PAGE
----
Talking one-on-one with clients about how they’re benefiting from and managing issues with their workforce management (WFM) system is always a big win for me. I got the chance to do just that this past week at our second annual Axsium WFM Forum here in Chicago (while this is our second North American Forum, we had our sixth UK WFM Forum this past March). It’s a one-of-a-kind vendor-neutral event that allows field professionals to share their experiences, best practices and the challenges they face related to their WFM systems and processes. The agenda is driven by current trends in the industry and highlighted by unique case studies told by retailers and hospitality professionals in their own words.

Each year, I provide a “state of the WFM industry” presentation which covers what WFM vendors are up to and trends affecting the workforce. At this year’s Forum, I also shared five strategies to spark innovation in your WFM initiatives:

  1. Take control of your digital workplace – In far too many companies, associates are using apps like Facebook, WhatsApp and Shift Messenger to manage their schedules because corporate is not giving them the tools to do it within the network. This creates a whole host of privacy issues and puts the business at risk as you lose visibility into what’s going on with your workforce behind the scenes. Taking back control includes prioritizing and setting a strategy that makes the most sense to your business goals (you can read more about this in a previous blog). Offering employees mobile real-time options for scheduling, training, communication and team messaging will ensure you maintain control of your corporate culture and flow of information.
  2. Make productivity your business strategy – WFM professionals often find themselves reacting to changes in their business and instinctively respond by cutting labor. However, you can only cut so far. To get out of this unenviable position, I encourage WFM professionals to set a strategy for your team to increase productivity rather than cut labor. Yes, the work is harder but the results can be great. By creating a plan to increase productivity and delivering on that plan, you elevate WFM to a strategic role in business operations. Failing to create a productivity plan relegates WFM to the cost cutting role.
  3. Employ tools for an agile and sustainable labor model – WFM systems have taken the place of spreadsheets to manage scheduling, but some businesses are still using spreadsheets to manage their labor models. Ultimately you need robust tools to create and manage an effective labor model. From an Axsium perspective we offer two work measurement tools – Opus and Studia – that allow organizations to collect data to reveal non-value added areas of waste and inconsistency in the workplace and provide ways to make work easier and employees more productive. You can then build out labor standards and a healthy labor model. These tools let us do our job better, when we’re helping you with your labor model, and help you to do your job better too.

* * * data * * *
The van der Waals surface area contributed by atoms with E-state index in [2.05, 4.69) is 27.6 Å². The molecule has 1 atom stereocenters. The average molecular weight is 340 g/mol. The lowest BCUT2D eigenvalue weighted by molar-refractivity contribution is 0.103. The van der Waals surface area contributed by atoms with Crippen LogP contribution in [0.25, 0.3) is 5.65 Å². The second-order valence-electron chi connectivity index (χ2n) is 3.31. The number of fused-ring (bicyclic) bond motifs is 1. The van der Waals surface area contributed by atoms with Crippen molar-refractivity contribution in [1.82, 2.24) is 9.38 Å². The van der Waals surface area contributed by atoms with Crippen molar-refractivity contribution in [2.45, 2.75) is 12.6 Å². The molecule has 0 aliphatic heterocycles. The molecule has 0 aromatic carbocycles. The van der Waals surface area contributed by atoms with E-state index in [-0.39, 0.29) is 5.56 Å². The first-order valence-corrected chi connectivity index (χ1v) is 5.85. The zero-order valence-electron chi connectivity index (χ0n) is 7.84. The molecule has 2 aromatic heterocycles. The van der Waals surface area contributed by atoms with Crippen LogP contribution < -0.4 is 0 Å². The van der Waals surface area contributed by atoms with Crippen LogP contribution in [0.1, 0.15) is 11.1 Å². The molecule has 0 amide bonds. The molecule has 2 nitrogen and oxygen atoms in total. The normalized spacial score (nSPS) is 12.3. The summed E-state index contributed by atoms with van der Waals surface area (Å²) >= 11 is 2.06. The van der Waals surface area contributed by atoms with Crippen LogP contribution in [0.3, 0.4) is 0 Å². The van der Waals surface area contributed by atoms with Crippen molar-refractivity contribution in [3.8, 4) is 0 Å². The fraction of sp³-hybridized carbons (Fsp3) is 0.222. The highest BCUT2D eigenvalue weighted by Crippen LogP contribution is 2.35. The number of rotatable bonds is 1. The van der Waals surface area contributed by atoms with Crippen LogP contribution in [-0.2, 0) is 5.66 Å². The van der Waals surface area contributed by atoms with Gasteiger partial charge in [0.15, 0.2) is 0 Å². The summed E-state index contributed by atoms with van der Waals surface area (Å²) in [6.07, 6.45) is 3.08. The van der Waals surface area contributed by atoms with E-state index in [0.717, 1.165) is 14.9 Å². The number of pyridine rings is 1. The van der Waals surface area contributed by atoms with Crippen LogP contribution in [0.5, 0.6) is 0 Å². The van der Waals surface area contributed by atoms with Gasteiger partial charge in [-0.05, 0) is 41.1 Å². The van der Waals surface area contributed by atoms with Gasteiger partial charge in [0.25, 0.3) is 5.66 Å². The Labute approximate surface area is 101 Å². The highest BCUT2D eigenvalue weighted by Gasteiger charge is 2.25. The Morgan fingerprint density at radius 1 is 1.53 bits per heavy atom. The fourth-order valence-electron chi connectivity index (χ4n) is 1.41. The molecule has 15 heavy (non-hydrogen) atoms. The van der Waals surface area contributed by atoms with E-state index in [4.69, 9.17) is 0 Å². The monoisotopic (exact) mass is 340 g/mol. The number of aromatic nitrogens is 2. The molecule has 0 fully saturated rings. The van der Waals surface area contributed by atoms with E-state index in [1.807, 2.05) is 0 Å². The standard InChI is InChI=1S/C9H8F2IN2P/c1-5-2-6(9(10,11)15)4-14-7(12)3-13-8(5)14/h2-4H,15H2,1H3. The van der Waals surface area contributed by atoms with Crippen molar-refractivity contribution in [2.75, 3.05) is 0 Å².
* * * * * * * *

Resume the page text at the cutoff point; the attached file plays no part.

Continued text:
4. Increase field adoption to amplify your impact – Time and again we see customers roll out a new WFM system without defining a clear adoption strategy. The problem here is that the business case organizations want to achieve will never come to fruition because they’re not correctly monitoring how the system is being used by their workers. If, for example, you see a lot of schedule edits, forecasts are off or your people are not using specific aspects of the system then you need to find out why. A key indicator of any successful WFM implementation is how well end users adopt the new solution. By ensuring your workforce is using the system to the fullest, and in the right way, you will exceed your business case.
  5. Strengthen and expand our global WFM community – I always want to encourage WFM professionals within our client organizations to grow their network as well as the community at large. That’s one of the key reasons why we hold this Forum. We all get better by having relationships with other WFM experts. Our roles are unique – and there aren’t a lot of us out there – so the more we can learn from and share with each other, the more successful our companies will be. Having said that, along with our North American and UK Forums, we are looking to expand into Australia. We’ll also shortly introduce virtual WFM Forums where peer and expert speakers from around the globe will meet online a couple of times a year to make sure we all stay connected.

These strategies created great discussion among the attendees, and that’s really what the Forum is intended to do. This isn’t a user conference. It’s not about software configuration. This is an event focused on the broader topic of WFM that provides an executive setting where WFM experts can share their experience and learn from each other. One client talking about their vendor’s software and how they’re working to keep their labor model simple, is very relevant to another WFM professional using software from another vendor, but still experiencing the same problem. Business problems are universal and our Forum is a great place to look for answers.